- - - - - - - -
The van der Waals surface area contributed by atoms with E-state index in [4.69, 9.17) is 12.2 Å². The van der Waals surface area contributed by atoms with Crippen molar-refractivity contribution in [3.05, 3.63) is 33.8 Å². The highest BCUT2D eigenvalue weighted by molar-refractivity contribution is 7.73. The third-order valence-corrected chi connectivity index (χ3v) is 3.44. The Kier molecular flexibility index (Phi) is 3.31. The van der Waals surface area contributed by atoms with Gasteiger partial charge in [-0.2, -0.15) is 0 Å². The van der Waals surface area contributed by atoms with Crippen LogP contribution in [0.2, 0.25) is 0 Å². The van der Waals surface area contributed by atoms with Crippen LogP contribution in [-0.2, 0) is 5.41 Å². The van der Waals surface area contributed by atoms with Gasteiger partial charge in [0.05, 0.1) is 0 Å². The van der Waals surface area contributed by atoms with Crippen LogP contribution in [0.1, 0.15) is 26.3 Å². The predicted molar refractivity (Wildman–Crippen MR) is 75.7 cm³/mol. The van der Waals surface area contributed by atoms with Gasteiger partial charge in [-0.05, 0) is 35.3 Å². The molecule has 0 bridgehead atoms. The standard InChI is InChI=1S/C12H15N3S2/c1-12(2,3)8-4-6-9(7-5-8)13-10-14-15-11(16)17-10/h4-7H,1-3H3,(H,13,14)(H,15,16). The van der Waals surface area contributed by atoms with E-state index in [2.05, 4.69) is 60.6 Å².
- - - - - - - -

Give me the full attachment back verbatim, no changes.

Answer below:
The van der Waals surface area contributed by atoms with E-state index in [4.69, 9.17) is 12.2 Å². The van der Waals surface area contributed by atoms with Crippen molar-refractivity contribution in [3.05, 3.63) is 33.8 Å². The highest BCUT2D eigenvalue weighted by molar-refractivity contribution is 7.73. The third-order valence-corrected chi connectivity index (χ3v) is 3.44. The Kier molecular flexibility index (Phi) is 3.31. The van der Waals surface area contributed by atoms with Gasteiger partial charge in [-0.2, -0.15) is 0 Å². The van der Waals surface area contributed by atoms with Crippen LogP contribution in [0.2, 0.25) is 0 Å². The van der Waals surface area contributed by atoms with Crippen LogP contribution in [-0.2, 0) is 5.41 Å². The van der Waals surface area contributed by atoms with Gasteiger partial charge in [0.05, 0.1) is 0 Å². The van der Waals surface area contributed by atoms with Crippen LogP contribution in [0.1, 0.15) is 26.3 Å². The predicted molar refractivity (Wildman–Crippen MR) is 75.7 cm³/mol. The van der Waals surface area contributed by atoms with Gasteiger partial charge in [-0.05, 0) is 35.3 Å². The molecule has 0 bridgehead atoms. The standard InChI is InChI=1S/C12H15N3S2/c1-12(2,3)8-4-6-9(7-5-8)13-10-14-15-11(16)17-10/h4-7H,1-3H3,(H,13,14)(H,15,16). The van der Waals surface area contributed by atoms with E-state index in [2.05, 4.69) is 60.6 Å².